Folks, I know that lots of blogs are by nature opinionated -- In more than two years of blogging I've tried to keep this blog focused on the main theme and leave the rest of the world for others to debate, discuss, and flame about.
But I want to share a bit of insight with you on something that could some day save a life -- maybe yours.
This week, April 22-28, 2012, is National Severe Weather Preparedness Week. If you live in or near tornado alley, you already know to stay alert for tornado warnings. At our best, given technology and current forecasting knowledge, NOAA issues warnings on average about 12-15 minutes before a tornado strikes. That's not a lot of time, but if you've thought through your personal strategy for taking shelter, practiced and planned, you are better prepared to act in a severe weather emergency such as a tornado.
This is more than your routine public safety/awareness effort. Aimed
at improving the way people respond to severe weather warnings,
campaign planners are embracing social science principles to encourage
people to take appropriate actions, and then inspire others to do the
same, in real time.
Based on NOAA survey results after the 2011 tornado outbreaks in
Alabama and Joplin, Missouri, we know that some people will take shelter
immediately after hearing a warning on NOAA Weather Radio or on
television. But, most people typically wait for secondary confirmation
before taking shelter. Social science research confirms this. People are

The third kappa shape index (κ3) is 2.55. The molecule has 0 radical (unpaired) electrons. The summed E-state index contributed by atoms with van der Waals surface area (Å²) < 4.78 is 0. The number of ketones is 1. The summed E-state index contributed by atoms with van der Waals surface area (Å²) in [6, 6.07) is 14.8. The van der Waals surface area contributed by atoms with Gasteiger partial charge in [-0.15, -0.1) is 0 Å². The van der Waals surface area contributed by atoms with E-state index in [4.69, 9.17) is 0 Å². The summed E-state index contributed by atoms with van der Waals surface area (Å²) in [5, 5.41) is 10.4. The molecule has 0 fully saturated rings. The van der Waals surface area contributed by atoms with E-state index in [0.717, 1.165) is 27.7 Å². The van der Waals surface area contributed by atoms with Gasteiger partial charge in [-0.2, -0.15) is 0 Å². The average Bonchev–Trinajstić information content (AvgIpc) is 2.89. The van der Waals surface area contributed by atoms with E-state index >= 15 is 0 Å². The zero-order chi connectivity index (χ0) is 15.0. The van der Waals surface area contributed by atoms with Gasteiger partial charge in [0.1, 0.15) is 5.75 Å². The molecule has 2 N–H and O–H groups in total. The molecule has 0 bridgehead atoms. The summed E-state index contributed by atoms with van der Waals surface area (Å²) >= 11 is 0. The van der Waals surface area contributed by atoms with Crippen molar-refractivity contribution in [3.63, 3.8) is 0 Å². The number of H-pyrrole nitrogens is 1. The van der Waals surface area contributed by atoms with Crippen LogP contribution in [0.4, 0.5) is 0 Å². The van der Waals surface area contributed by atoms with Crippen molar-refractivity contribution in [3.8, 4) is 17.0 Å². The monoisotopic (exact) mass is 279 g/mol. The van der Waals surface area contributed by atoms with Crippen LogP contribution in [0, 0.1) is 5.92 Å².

more likely to take preparedness measures in advance and action during
an event when they observe others doing so.
Be a Force of Nature. You could be one of those thought leaders.
Forces of nature are out there already. We’ve seen countless
examples of forces of nature in recent months: the Grandmother in Texas
who protected three small children in a bathtub as a tornado ravaged the
home; or Stephanie Decker in Indiana, whose husband sent a life-saving
text to her March 2, warning her of an impending tornado, giving her the
confirmation she needed to immediately take her children to the
basement where she shielded them with her body, severely injuring both
of her legs. This NOAA/FEMA preparedness campaign seeks to multiply their impact by
starting a national movement for preparedness. That's where you come
Beyond this one week in April, NOAA’s effort to create a Weather Ready Nation will continue. We’re
envisioning similar co-branded efforts with other members of the
Federal, state, and local risk management community, academia and
America’s weather and climate industry. In the future, we will encourage
the public to be a force of nature when it comes to hurricanes, floods,
lightning and any other number of extreme weather phenomena.
Check out www.ready.gov/severeweather for the resources you need to become a force of nature yourself. And if you have a blog, feel free to use the graphics above and the contents of this post and repost this on your blog or on Facebook, Twitter, and through other social media.
We now return control of this blog to my alter ego, Uncle Atom.
Having a plan and being prepared can make all the difference. Knowing the risks and knowing what you will do could save your life. Thanks for this message, Uncle Atom!ReplyDelete
This is a great reminder. We live in a tornado zone ourselves here at the ranch and with no basement, we totally believe in being prepared to get into the safest place - and having warning if at all possible.ReplyDelete
This is great, at least it's not politics.ReplyDelete
We live 30 minutes from Joplin and were down there shortly after to help rebuild, so we know first hand how devastating it can be and how many lives could have been saved if they'd taken heed of the warnings. LOTS of people around here now have weather radios.
Living in Florida, we are alwayas prone to hurricanes, but fortunately have some advance warning, unlike tornado activity. There are still lots of folks who don't take the time to prepare ahead of time. Thanks for the reminder!ReplyDelete
I live in North Central Texas and agree that all of us need a plan, especially since few of us have basements.ReplyDelete